Tornado Dangers and Warning Signs

  • Medical Author:
    Melissa Conrad Stöppler, MD

    Melissa Conrad Stöppler, MD, is a U.S. board-certified Anatomic Pathologist with subspecialty training in the fields of Experimental and Molecular Pathology. Dr. Stöppler's educational background includes a BA with Highest Distinction from the University of Virginia and an MD from the University of North Carolina. She completed residency training in Anatomic Pathology at Georgetown University followed by subspecialty fellowship training in molecular diagnostics and experimental pathology.

  • Medical Editor: William C. Shiel Jr., MD, FACP, FACR
    William C. Shiel Jr., MD, FACP, FACR

    William C. Shiel Jr., MD, FACP, FACR

    Dr. Shiel received a Bachelor of Science degree with honors from the University of Notre Dame. There he was involved in research in radiation biology and received the Huisking Scholarship. After graduating from St. Louis University School of Medicine, he completed his Internal Medicine residency and Rheumatology fellowship at the University of California, Irvine. He is board-certified in Internal Medicine and Rheumatology.

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In the aftermath of hurricanes, tornadoes become a major concern for those living in the path of the storm. While tornadoes usually accompany thunderstorms, tropical storms and hurricanes can also result in tornadoes in affected areas. Tornadoes can occur anywhere in the world, but most are observed in the Eastern part of the U.S. (east of the Rocky Mountains).

The most dangerous aspect of a tornado is the updraft, or the force that lifts upward inside the funnel cloud. This force can lift vehicles, houses, trees, and other large items or structures and move them hundreds of feet away. Tornadoes can move at speeds greater than 250 miles per hour and leave a path of destruction that averages 9 miles long by 200 yards wide. Severe tornadoes cause even more extensive damage.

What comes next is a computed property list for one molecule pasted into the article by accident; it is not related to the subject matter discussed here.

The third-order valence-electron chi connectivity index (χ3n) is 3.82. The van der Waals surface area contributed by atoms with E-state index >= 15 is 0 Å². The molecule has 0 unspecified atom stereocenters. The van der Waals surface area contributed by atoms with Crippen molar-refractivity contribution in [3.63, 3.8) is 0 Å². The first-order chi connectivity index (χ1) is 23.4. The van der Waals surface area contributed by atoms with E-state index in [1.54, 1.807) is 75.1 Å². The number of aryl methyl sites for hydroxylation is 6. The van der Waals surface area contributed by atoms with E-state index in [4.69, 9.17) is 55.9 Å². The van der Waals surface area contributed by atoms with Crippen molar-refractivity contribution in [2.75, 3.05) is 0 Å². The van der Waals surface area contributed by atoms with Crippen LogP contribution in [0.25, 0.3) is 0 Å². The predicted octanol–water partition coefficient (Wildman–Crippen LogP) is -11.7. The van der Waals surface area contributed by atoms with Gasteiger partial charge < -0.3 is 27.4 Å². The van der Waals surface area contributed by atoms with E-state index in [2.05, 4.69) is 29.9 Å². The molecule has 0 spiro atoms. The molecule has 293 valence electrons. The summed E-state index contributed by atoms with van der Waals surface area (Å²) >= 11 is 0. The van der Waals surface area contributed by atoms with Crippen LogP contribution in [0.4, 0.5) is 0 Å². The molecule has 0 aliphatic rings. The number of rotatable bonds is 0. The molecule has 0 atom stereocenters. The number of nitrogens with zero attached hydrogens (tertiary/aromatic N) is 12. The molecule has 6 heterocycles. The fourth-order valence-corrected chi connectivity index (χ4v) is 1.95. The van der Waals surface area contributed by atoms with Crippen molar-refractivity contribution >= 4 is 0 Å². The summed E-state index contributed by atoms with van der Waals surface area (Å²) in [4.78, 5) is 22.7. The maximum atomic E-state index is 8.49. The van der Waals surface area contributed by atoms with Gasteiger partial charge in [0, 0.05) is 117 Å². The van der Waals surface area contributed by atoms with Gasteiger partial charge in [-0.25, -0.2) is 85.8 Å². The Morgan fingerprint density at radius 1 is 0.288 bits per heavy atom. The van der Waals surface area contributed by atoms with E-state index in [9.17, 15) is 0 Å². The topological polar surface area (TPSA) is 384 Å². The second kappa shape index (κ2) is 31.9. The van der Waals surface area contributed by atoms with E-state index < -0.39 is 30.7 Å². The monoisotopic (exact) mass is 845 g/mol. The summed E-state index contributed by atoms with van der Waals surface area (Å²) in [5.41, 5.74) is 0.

Local weather services issue a tornado watch is issued when weather conditions favor the formation of tornadoes. The watch is upgraded to a tornado warning when a funnel cloud is seen or detected by radar.

Tornadoes can strike rapidly, and you may not observe the typical funnel cloud before a tornado hits.

For more information about tornadoes, please read the following articles:

  • Tornado Safety - How To Prepare for A Tornado Emergency
  • The Fujita Tornado Damage Scale (how tornadoes are rated)
  • Questions and Answers About Tornadoes

Medically reviewed by Avrom Simon, MD; Board Certified Preventative Medicine with Subspecialty in Occupational Medicine

REFERENCE: National Vital Statistics Report. Deaths: Final Data for 2005.

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Reviewed on 1/27/2011

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